Perhaps you had this experience: You approached your child’s school about your kindergarten age child, expressing concern that he or she may have a learning disability. While sympathetic, your school’s psychologist, reading specialist, or other diagnostic expert responded that learning disabilities cannot be diagnosed until a child has been unable to succeed academically despite conscientious instruction.
Several years later, you attended a meeting with your school’s multi-disciplinary team who explained that your child indeed does have a learning disability. Your emotions felt chaotic – a mixture of relief, worry, sorrow – and perhaps frustration or even anger that years had passed since you recognised that your child’s development was not typical, but rather different from his peers in subtle yet important ways.
It is a fact that learning disabilities cannot be 'positively' diagnosed in early childhood. Unlike severe developmental disabilities, learning disabilities are mild neurocognitive deficits that cannot be easily distinguished from the broad range of typical early childhood development.
However, it is also a fact that it is possible to identify children with 'increased risk' of developing learning disabilities in the future, e.g. as elementary school students.
Children with 'increased risk' of learning disabilities frequently share one or more of these characteristics:
- A mother, father, sister or brother with an Autistic Spectrum Disorders, ADHD, or Learning Disability
- Low birth weight, defined as a weight less than 2500 grams or 5.5 pounds
- Delayed speech—failure to combine two or more words into short phrases by 24 months of age
- A diagnosis of ADHD
These risk factors are associated with increased risk of learning disabilities because many learning disabilities are the result of a developmental trajectory that starts before birth, and continues through adulthood.
As preschoolers, children at 'increased risk' have trouble:
- “Reading”—really recognising—signs like Coke, McDonalds and other frequently occurring printed words
- Recognising parts of books such as the cover, title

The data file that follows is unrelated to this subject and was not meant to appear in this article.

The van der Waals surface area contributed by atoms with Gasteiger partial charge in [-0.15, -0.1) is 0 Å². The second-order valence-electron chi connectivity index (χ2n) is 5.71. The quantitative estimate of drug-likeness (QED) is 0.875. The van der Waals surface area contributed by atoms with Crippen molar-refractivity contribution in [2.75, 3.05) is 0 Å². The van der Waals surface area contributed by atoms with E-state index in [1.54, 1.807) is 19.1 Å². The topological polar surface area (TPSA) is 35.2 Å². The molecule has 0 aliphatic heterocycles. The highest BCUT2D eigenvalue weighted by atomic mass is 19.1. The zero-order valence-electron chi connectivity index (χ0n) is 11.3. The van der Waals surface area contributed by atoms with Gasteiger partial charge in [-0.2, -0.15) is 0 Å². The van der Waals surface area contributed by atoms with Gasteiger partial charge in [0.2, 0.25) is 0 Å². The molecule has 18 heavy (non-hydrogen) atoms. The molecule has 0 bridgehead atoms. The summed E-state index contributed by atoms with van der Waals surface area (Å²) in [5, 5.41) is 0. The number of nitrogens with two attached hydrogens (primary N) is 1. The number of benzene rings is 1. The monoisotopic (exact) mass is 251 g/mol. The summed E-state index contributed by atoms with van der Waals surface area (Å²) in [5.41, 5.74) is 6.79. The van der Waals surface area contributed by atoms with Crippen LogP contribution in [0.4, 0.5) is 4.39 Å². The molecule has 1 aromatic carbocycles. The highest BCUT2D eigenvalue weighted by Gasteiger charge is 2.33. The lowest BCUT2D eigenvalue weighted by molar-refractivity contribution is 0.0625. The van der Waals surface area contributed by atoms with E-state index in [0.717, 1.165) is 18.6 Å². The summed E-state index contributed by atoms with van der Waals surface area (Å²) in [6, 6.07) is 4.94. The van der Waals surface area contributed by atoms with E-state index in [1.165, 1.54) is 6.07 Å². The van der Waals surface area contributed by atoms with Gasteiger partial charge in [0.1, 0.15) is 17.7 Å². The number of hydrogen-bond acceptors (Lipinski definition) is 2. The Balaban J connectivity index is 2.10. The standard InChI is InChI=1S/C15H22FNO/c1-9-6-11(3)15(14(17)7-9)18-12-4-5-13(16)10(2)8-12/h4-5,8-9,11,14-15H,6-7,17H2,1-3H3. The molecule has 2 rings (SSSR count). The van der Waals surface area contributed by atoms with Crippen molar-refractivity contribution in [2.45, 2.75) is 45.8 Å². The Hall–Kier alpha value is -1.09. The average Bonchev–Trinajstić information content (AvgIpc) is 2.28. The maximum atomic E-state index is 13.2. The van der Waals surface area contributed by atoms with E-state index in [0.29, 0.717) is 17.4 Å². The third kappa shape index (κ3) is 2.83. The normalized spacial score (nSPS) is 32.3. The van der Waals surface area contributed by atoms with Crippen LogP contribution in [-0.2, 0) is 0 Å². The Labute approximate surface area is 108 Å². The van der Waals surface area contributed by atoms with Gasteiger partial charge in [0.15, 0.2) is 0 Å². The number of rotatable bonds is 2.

- Recognising letters of his or her own name
- Quickly retrieving words, measured by asking a child to rapidly name a category such as “animals”
If we know this then 'What about prevention?'
Many of the home-based interventions that can reduce the risk of learning disabilities, especially reading disabilities, are parenting habits that apply to all children.
The common element of all home—based interventions is the systematic exposure of children to rich, engaging, and expressive language. The best example of this is shared reading.
'Shared Reading', is when parents read to their children, and through this activity, books take on an added dimension of parental love and affection. Children hear models of reading that are more accurate and more advanced than their own.
They begin to associate letters with sounds and words with meaning. Using books with predictable rhyme patterns and simple rhythms, such as the Dr. Seuss books, teaches the acceptable and common sound system of our language.
Old fashioned entertainment, based on interaction between adults and children rather than video, fulfills a similar purpose. Telling stories about family history, sharing folk tales you learned as a child, playing word games such as 20-questions or I-Spy are ways parents teach their preschool “language apprentices.”
Apprentices need teachers who listen well and listen patiently, and who can demonstrate good conversational skills such as taking turns speaking without interrupting.
Helping children to play creatively, with other children, and with their imaginations is the oldest form of language and social skill training.
SummaryIn summary, while diagnosis of learning disabilities is not possible at young ages, parents, schools, healthcare professionals and others can be very attuned to delays in language development that confer increased risk for learning disabilities.
In addition, adults can focus particular attention to Low-Birth-Weight children, and children who were not talking by their second birthday, viewing them as especially vulnerable and needing developmental assessment.
Parents, schools and speech and language therapists can team-up to help reduce the potential risk of learning disabilities.